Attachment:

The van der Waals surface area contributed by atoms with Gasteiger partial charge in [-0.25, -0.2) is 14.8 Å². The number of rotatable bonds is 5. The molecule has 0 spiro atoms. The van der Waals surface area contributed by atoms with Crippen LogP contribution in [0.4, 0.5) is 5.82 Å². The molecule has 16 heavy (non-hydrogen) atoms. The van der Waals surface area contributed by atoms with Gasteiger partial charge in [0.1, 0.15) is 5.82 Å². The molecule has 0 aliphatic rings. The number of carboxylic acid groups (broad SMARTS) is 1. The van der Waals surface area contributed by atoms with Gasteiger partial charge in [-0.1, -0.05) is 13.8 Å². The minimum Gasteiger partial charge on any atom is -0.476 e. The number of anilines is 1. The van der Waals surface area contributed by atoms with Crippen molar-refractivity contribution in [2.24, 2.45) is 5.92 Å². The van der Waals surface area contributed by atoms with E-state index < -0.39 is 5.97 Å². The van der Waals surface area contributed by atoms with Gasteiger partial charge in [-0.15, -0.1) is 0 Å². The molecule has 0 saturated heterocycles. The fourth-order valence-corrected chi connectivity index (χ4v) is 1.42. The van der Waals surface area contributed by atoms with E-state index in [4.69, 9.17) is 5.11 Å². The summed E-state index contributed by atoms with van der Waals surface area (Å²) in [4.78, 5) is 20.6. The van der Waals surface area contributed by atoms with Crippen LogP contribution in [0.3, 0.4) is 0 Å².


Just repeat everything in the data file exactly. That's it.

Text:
The van der Waals surface area contributed by atoms with Gasteiger partial charge in [-0.25, -0.2) is 14.8 Å². The number of rotatable bonds is 5. The molecule has 0 spiro atoms. The van der Waals surface area contributed by atoms with Crippen LogP contribution in [0.4, 0.5) is 5.82 Å². The molecule has 16 heavy (non-hydrogen) atoms. The van der Waals surface area contributed by atoms with Gasteiger partial charge in [0.1, 0.15) is 5.82 Å². The molecule has 0 aliphatic rings. The number of carboxylic acid groups (broad SMARTS) is 1. The van der Waals surface area contributed by atoms with Gasteiger partial charge in [-0.1, -0.05) is 13.8 Å². The minimum Gasteiger partial charge on any atom is -0.476 e. The number of anilines is 1. The van der Waals surface area contributed by atoms with Crippen molar-refractivity contribution in [2.24, 2.45) is 5.92 Å². The van der Waals surface area contributed by atoms with E-state index < -0.39 is 5.97 Å². The van der Waals surface area contributed by atoms with Gasteiger partial charge in [-0.15, -0.1) is 0 Å². The molecule has 0 saturated heterocycles. The fourth-order valence-corrected chi connectivity index (χ4v) is 1.42. The van der Waals surface area contributed by atoms with E-state index in [4.69, 9.17) is 5.11 Å². The summed E-state index contributed by atoms with van der Waals surface area (Å²) in [4.78, 5) is 20.6. The van der Waals surface area contributed by atoms with Crippen LogP contribution in [0.3, 0.4) is 0 Å².